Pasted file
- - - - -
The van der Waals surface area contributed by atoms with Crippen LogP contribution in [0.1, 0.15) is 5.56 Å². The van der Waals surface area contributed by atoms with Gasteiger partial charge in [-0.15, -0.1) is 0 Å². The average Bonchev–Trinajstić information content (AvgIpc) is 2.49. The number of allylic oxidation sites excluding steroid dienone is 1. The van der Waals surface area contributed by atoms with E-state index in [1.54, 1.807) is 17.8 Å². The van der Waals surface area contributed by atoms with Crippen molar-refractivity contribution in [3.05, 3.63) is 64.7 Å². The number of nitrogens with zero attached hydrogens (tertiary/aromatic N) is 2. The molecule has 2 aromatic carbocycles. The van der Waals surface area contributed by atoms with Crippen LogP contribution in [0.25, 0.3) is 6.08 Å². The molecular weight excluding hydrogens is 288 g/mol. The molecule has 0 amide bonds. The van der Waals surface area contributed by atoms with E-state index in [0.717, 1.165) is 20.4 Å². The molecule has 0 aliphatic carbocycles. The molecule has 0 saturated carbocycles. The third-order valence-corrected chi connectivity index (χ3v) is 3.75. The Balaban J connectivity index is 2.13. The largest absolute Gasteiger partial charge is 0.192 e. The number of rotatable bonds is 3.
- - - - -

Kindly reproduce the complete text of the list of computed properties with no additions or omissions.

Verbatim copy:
The van der Waals surface area contributed by atoms with Crippen LogP contribution in [0.1, 0.15) is 5.56 Å². The van der Waals surface area contributed by atoms with Gasteiger partial charge in [-0.15, -0.1) is 0 Å². The average Bonchev–Trinajstić information content (AvgIpc) is 2.49. The number of allylic oxidation sites excluding steroid dienone is 1. The van der Waals surface area contributed by atoms with E-state index in [1.54, 1.807) is 17.8 Å². The van der Waals surface area contributed by atoms with Crippen molar-refractivity contribution in [3.05, 3.63) is 64.7 Å². The number of nitrogens with zero attached hydrogens (tertiary/aromatic N) is 2. The molecule has 2 aromatic carbocycles. The van der Waals surface area contributed by atoms with Crippen LogP contribution in [0.25, 0.3) is 6.08 Å². The molecular weight excluding hydrogens is 288 g/mol. The molecule has 0 amide bonds. The van der Waals surface area contributed by atoms with E-state index in [0.717, 1.165) is 20.4 Å². The molecule has 0 aliphatic carbocycles. The molecule has 0 saturated carbocycles. The third-order valence-corrected chi connectivity index (χ3v) is 3.75. The Balaban J connectivity index is 2.13. The largest absolute Gasteiger partial charge is 0.192 e. The number of rotatable bonds is 3.